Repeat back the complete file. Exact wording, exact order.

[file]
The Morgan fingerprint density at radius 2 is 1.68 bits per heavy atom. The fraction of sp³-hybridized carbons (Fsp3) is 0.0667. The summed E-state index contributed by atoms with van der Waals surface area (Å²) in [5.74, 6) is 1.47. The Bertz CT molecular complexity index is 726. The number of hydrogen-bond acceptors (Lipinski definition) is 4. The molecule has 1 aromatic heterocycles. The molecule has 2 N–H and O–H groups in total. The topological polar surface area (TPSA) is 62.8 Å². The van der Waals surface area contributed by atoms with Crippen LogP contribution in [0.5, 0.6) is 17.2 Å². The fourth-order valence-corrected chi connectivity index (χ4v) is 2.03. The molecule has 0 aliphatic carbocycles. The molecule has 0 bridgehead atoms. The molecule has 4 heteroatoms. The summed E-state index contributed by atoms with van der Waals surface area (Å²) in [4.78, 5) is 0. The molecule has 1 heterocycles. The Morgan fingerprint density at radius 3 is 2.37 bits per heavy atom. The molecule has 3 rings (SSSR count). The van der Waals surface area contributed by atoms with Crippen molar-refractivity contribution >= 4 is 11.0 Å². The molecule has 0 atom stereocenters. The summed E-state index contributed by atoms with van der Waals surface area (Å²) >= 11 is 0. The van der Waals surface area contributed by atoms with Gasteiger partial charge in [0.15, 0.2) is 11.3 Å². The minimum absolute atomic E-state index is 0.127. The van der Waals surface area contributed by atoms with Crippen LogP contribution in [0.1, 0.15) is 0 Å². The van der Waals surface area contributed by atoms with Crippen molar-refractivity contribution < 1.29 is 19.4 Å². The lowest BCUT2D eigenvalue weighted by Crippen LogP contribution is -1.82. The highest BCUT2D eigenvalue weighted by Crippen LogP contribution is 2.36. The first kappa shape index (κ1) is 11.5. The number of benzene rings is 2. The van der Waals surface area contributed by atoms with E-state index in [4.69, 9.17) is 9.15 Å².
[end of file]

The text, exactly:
The Morgan fingerprint density at radius 2 is 1.68 bits per heavy atom. The fraction of sp³-hybridized carbons (Fsp3) is 0.0667. The summed E-state index contributed by atoms with van der Waals surface area (Å²) in [5.74, 6) is 1.47. The Bertz CT molecular complexity index is 726. The number of hydrogen-bond acceptors (Lipinski definition) is 4. The molecule has 1 aromatic heterocycles. The molecule has 2 N–H and O–H groups in total. The topological polar surface area (TPSA) is 62.8 Å². The van der Waals surface area contributed by atoms with Crippen LogP contribution in [0.5, 0.6) is 17.2 Å². The fourth-order valence-corrected chi connectivity index (χ4v) is 2.03. The molecule has 0 aliphatic carbocycles. The molecule has 0 bridgehead atoms. The molecule has 4 heteroatoms. The summed E-state index contributed by atoms with van der Waals surface area (Å²) in [4.78, 5) is 0. The molecule has 1 heterocycles. The Morgan fingerprint density at radius 3 is 2.37 bits per heavy atom. The molecule has 3 rings (SSSR count). The van der Waals surface area contributed by atoms with Crippen molar-refractivity contribution >= 4 is 11.0 Å². The molecule has 0 atom stereocenters. The summed E-state index contributed by atoms with van der Waals surface area (Å²) >= 11 is 0. The van der Waals surface area contributed by atoms with Gasteiger partial charge in [0.15, 0.2) is 11.3 Å². The minimum absolute atomic E-state index is 0.127. The van der Waals surface area contributed by atoms with Crippen LogP contribution in [0.1, 0.15) is 0 Å². The van der Waals surface area contributed by atoms with Crippen molar-refractivity contribution < 1.29 is 19.4 Å². The lowest BCUT2D eigenvalue weighted by Crippen LogP contribution is -1.82. The highest BCUT2D eigenvalue weighted by Crippen LogP contribution is 2.36. The first kappa shape index (κ1) is 11.5. The number of benzene rings is 2. The van der Waals surface area contributed by atoms with E-state index in [4.69, 9.17) is 9.15 Å².